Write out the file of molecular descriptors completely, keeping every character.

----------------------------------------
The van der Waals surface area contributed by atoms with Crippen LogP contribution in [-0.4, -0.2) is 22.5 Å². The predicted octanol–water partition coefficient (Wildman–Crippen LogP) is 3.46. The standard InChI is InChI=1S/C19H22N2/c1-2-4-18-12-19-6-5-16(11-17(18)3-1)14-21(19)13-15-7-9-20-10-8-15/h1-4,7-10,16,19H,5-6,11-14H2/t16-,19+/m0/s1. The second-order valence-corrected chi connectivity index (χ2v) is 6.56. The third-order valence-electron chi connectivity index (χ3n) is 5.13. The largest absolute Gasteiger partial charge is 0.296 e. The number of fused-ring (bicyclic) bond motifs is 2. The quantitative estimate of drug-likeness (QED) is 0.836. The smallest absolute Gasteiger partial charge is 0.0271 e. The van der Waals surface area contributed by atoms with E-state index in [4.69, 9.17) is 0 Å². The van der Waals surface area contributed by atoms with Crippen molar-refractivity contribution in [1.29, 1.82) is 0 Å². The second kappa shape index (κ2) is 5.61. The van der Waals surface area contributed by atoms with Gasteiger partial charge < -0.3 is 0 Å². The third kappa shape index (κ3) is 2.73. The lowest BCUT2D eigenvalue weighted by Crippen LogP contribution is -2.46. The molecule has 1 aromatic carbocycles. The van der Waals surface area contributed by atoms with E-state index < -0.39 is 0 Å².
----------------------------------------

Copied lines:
The van der Waals surface area contributed by atoms with Crippen LogP contribution in [-0.4, -0.2) is 22.5 Å². The predicted octanol–water partition coefficient (Wildman–Crippen LogP) is 3.46. The standard InChI is InChI=1S/C19H22N2/c1-2-4-18-12-19-6-5-16(11-17(18)3-1)14-21(19)13-15-7-9-20-10-8-15/h1-4,7-10,16,19H,5-6,11-14H2/t16-,19+/m0/s1. The second-order valence-corrected chi connectivity index (χ2v) is 6.56. The third-order valence-electron chi connectivity index (χ3n) is 5.13. The largest absolute Gasteiger partial charge is 0.296 e. The number of fused-ring (bicyclic) bond motifs is 2. The quantitative estimate of drug-likeness (QED) is 0.836. The smallest absolute Gasteiger partial charge is 0.0271 e. The van der Waals surface area contributed by atoms with E-state index in [4.69, 9.17) is 0 Å². The van der Waals surface area contributed by atoms with Crippen molar-refractivity contribution in [1.29, 1.82) is 0 Å². The second kappa shape index (κ2) is 5.61. The van der Waals surface area contributed by atoms with Gasteiger partial charge < -0.3 is 0 Å². The third kappa shape index (κ3) is 2.73. The lowest BCUT2D eigenvalue weighted by Crippen LogP contribution is -2.46. The molecule has 1 aromatic carbocycles. The van der Waals surface area contributed by atoms with E-state index < -0.39 is 0 Å².